Aunty Heather has a Bachelor of Social Work, Certificate IV in Indigenous Leadership, Certificate of Attendance to Attachment Theory & Practice Relevance for Aboriginal and Torres Strait Islanders Peoples, Statement of Completion A&TSI Cultural Awareness Facilitator Training, Outstanding Achievement for Reconciliation Learning Circle Kit, Certificate of Participation in Applied Suicide Intervention Skills & Statement of Attainment Senior First Aid. She also attends a women’s Workshop on grief and loss.

Aunty Heather has always worked with the belief of bridging the gap, understanding with Reconciliation in her heart, and growing as equals together as one. She believes in reconciliation and considers that we need to develop an understanding of all cultures that make up the island we call our country of Australia, that we love and want to share with the world not just one culture but many. She says we must remember that the first settlers to come to this land were the stolen generations of England, Scotland, Ireland and Wales, removed because of criminal offences to their culture. They were sent here for life, not only their lives but for their descents, in country so alien to their home land and placed with culture so different from their own culture/society. Aunty Heather says we need to join together and take time to respect and understand who we are and where to from here.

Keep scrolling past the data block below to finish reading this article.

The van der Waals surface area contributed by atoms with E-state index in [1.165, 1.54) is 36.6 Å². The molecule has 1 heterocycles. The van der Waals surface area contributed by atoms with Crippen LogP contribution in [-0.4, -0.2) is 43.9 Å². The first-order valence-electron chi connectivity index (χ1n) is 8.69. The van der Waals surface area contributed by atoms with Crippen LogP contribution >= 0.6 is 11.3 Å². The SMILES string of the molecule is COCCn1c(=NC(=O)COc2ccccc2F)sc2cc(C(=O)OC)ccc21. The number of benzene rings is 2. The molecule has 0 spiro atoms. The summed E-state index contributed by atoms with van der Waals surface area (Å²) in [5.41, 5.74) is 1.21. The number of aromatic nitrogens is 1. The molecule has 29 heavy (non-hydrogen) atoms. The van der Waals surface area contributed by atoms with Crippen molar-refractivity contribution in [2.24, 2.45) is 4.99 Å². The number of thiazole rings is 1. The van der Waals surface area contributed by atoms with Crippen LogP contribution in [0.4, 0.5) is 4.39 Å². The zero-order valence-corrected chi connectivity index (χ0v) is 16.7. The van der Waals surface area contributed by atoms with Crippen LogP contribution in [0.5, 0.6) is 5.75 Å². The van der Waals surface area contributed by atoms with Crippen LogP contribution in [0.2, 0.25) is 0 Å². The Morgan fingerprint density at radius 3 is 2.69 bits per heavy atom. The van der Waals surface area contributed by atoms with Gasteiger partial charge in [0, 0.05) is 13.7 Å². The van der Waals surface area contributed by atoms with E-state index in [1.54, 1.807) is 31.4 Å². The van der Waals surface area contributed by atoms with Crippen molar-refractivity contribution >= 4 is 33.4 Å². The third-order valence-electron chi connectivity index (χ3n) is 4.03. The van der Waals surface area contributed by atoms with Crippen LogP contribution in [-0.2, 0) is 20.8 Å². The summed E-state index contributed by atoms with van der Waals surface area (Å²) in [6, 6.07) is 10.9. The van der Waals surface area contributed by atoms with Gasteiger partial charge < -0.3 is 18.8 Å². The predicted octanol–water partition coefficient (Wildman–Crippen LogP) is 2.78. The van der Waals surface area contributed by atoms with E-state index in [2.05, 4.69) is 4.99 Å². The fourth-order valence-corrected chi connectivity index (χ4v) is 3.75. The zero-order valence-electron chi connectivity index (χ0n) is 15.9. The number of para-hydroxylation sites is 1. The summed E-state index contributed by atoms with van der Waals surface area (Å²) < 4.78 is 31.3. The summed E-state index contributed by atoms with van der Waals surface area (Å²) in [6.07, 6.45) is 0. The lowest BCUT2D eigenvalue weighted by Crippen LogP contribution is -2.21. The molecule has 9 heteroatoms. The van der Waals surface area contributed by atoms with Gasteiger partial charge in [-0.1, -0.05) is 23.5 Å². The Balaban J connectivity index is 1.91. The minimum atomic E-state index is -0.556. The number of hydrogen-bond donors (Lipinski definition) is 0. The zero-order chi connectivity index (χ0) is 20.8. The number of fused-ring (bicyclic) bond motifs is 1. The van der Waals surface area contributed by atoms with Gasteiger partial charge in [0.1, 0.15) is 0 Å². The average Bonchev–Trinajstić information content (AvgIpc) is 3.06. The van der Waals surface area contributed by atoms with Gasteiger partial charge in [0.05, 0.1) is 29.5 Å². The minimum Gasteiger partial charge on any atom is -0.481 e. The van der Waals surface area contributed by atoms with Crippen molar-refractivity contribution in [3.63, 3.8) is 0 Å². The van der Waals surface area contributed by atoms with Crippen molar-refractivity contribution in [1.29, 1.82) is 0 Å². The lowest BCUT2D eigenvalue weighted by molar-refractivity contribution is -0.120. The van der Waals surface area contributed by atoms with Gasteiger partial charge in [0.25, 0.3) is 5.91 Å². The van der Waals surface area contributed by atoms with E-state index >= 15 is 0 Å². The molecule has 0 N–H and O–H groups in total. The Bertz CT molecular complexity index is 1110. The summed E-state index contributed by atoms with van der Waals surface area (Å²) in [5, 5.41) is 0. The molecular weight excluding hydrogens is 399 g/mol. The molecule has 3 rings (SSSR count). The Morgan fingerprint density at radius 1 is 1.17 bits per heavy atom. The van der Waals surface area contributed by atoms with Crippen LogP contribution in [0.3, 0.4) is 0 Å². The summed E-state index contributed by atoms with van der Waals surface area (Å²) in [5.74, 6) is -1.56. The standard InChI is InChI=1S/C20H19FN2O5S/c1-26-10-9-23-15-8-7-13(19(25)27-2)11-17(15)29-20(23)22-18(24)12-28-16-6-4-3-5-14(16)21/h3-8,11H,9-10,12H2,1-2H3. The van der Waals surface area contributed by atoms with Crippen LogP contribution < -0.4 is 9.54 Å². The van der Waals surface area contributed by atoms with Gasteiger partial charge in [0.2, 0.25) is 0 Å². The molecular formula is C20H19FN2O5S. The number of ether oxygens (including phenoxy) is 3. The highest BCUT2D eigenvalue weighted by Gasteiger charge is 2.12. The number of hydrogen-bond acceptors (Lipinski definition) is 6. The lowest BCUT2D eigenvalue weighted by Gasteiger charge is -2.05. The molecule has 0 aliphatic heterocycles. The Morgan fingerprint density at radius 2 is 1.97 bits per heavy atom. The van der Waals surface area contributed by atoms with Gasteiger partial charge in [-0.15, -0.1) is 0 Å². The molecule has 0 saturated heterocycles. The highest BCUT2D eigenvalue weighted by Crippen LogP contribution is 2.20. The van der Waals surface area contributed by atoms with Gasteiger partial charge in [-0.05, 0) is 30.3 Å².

Peter Jackson – Committee Member

Peter Jackson

Peter has been an active member of the Samford Reconciliation Group and RQI since 1995 and served 15 years as Co-Chair for Reconciliation Queensland Inc, stepping down at the 2021 AGM.

In his professional capacity prior to his retirement, Peter held the position of Project Manager for Statewide Professional Development in the Department of Education Training and the Arts. Before joining the Queensland Government he worked for many years in the television broadcasting industry as an employee of the Australian Broadcasting Corporation and in earlier years for a national commercial network.

Throughout his career Peter has had the opportunity to liaise, consult and develop mutually respectful and rewarding personal and professional relationship with Aboriginal peoples and Torres Strait Islander peoples in a large number of remote, rural and urban communities in every Australian State and Territory.